Rifleman John James Gerrard, who is commemorated on the Weaverham War Memorial, was in the 1/5th South Lancashire regiment who were billeted near Ypres and who took part in the attack on Weiltje at 3:50 a.m. on the 31st July 1917.
This was he start of the Third Battle of Ypres – which is also known as the the Battle of Passchendaele. The battle to was last for a further 103 days and cost 275,000 British and 220,000 German lives.
Rifleman Gerrard was killed on the first day of the battle, though we do not know the circumstances of his death – the official regimental “War Diaries” rarely mention “Other Ranks” by name.
The object for the 1/5th South Lancashires was to take Capricorn Trench and support line and consolidate on the black line on map 3.
This was to be followed by the 1/10th Liverpool Scottish Regiment occupying Canvas and Capital trenches and consolidating on the green dotted line ( top right of map ).
The battalion War Diary of the 1/5th Battalion, South Lancashire Regiment reports that they were moved from rest billets near Setques and Esquerdes to Ypres and L.4 and Goldfish Chateau on the 20th of July.
A & C companies were moved to billets in L.4 on the 21st July. Enemy sent gas shells into and heavily shelled YPRES.
On the 30th July the companies were moved to assembly positions prior to the attack on the 31st July.
31st July 1917
3:50 a.m. Attack launched. Battalion was on the right of the Brigade front with the LIVERPOOL SCOTTISH on its left. Objective, the BLACK LINE. When the men formed up in artillery formation, outside it was very dark and difficult to get the proper direction. This was made much more difficult by the fact that the Battalion on the right advanced half right across our front. There was very little hostile shell fire to interfere with the advances. After crossing the BLUE LINE and getting extended, the sections got somewhat mixed but Leaders down to Section Commanders showed bravery and skill and reorganised sections as they advanced. After leaving the BLUE LINE, machine gun fire became more and more severe. the enemy had marked spots on which to concentrate such as crossing the STEENBEEK and gaps in hedges which were everywhere well wired.
The advance was made from shell hole to shell hole by sectional rushes. Support fire was given by Rifles and Lewis Guns until within about 200 yards of the OBJECTIVE when machine gun fire from SPREE FARM and CAPRICORN TRENCH to North of SPREE FARM held our men up. We had the help of two tanks, one of which crushed down the wire in front of CAPRICORN and then dealt with the trench itself and the other went past SPREE FARM and up to POND FARM, silenced the M.G. and enabled the men to reach and take the trench which by that time was empty except for men who were taken in dugouts.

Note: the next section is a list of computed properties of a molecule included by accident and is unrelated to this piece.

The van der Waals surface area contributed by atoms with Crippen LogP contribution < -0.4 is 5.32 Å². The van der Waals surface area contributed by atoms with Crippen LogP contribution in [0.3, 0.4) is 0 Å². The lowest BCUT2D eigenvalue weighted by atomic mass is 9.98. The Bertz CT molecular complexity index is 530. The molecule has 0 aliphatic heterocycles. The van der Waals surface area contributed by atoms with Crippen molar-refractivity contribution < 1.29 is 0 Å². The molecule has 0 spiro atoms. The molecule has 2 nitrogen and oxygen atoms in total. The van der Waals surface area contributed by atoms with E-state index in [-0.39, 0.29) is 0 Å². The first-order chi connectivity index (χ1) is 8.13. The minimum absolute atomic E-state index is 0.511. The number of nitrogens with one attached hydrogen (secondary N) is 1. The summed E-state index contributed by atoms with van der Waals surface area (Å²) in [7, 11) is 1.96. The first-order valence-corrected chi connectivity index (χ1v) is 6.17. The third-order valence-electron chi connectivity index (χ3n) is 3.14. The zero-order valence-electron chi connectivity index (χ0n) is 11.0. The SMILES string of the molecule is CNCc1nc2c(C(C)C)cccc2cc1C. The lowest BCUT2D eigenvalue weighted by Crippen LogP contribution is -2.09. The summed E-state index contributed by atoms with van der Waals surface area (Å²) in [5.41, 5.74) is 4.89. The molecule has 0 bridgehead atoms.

Consolidation was immediately begun but owing to enemy aircraft flying low over the trench giving the position away, it was impossible to carry out the strong point where intended. Lewis Guns were sent forward into CAPRICORN SUPPORT on either side of the road, our trench was established on both flanks.
Casualties – 2/Lieut S H FIELD was killed whilst leading his platoon. 2/Lieuts SILCOCK, H F FALLAN, S H LOD, R G PULLEN, S W BAMBER were wounded during the attack. 2/Lieut J BEACH is missing and believed to be killed. At midnight our casualties were 1 officer 27 OR killed, 5 officers 133 OR wounded, 1 officer 11 OR missing. But the day had gone well, all objectives secured.
C P James
Lieutenant Colonel Commanding 1/5 South Lancashire Regt.
I cannot help but think that the day did not go so well for 27 year old Rifleman John James Gerrard, son of William and Martha A. Gerrard of Cuddington.
The next day, the 1st of August, the diary reports “Rain fell heavily throughout the night.”. On the 4th the diary notes “Tents and all ground pretty wet.” This was start of deteriorating weather conditions that turned the undrained ground into a sea of cratered and churned mud.